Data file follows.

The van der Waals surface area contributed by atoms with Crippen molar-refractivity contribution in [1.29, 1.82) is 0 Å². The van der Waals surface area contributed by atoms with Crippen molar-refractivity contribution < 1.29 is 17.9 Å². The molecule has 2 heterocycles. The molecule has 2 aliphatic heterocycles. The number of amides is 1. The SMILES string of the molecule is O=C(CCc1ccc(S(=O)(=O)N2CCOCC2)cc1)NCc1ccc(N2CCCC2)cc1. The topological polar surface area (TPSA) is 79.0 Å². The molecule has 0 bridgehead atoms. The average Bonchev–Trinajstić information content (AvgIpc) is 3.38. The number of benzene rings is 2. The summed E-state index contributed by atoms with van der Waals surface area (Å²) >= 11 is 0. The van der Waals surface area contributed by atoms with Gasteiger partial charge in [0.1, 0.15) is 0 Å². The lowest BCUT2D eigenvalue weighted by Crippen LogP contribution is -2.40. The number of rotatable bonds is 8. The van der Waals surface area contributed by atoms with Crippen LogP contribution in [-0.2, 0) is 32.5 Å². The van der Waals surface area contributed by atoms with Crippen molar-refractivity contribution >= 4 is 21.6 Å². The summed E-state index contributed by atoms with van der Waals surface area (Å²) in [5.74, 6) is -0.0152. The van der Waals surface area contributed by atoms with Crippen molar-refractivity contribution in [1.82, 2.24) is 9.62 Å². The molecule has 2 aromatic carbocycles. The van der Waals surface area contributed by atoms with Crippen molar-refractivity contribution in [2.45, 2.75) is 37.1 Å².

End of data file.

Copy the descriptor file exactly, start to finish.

The van der Waals surface area contributed by atoms with Crippen molar-refractivity contribution in [1.29, 1.82) is 0 Å². The van der Waals surface area contributed by atoms with Crippen molar-refractivity contribution < 1.29 is 17.9 Å². The molecule has 2 heterocycles. The molecule has 2 aliphatic heterocycles. The number of amides is 1. The SMILES string of the molecule is O=C(CCc1ccc(S(=O)(=O)N2CCOCC2)cc1)NCc1ccc(N2CCCC2)cc1. The topological polar surface area (TPSA) is 79.0 Å². The molecule has 0 bridgehead atoms. The average Bonchev–Trinajstić information content (AvgIpc) is 3.38. The number of benzene rings is 2. The summed E-state index contributed by atoms with van der Waals surface area (Å²) >= 11 is 0. The van der Waals surface area contributed by atoms with Gasteiger partial charge in [0.1, 0.15) is 0 Å². The lowest BCUT2D eigenvalue weighted by Crippen LogP contribution is -2.40. The number of rotatable bonds is 8. The van der Waals surface area contributed by atoms with Crippen LogP contribution in [-0.2, 0) is 32.5 Å². The van der Waals surface area contributed by atoms with Crippen molar-refractivity contribution >= 4 is 21.6 Å². The summed E-state index contributed by atoms with van der Waals surface area (Å²) in [5.74, 6) is -0.0152. The van der Waals surface area contributed by atoms with Crippen molar-refractivity contribution in [1.82, 2.24) is 9.62 Å². The molecule has 2 aromatic carbocycles. The van der Waals surface area contributed by atoms with Crippen molar-refractivity contribution in [2.45, 2.75) is 37.1 Å².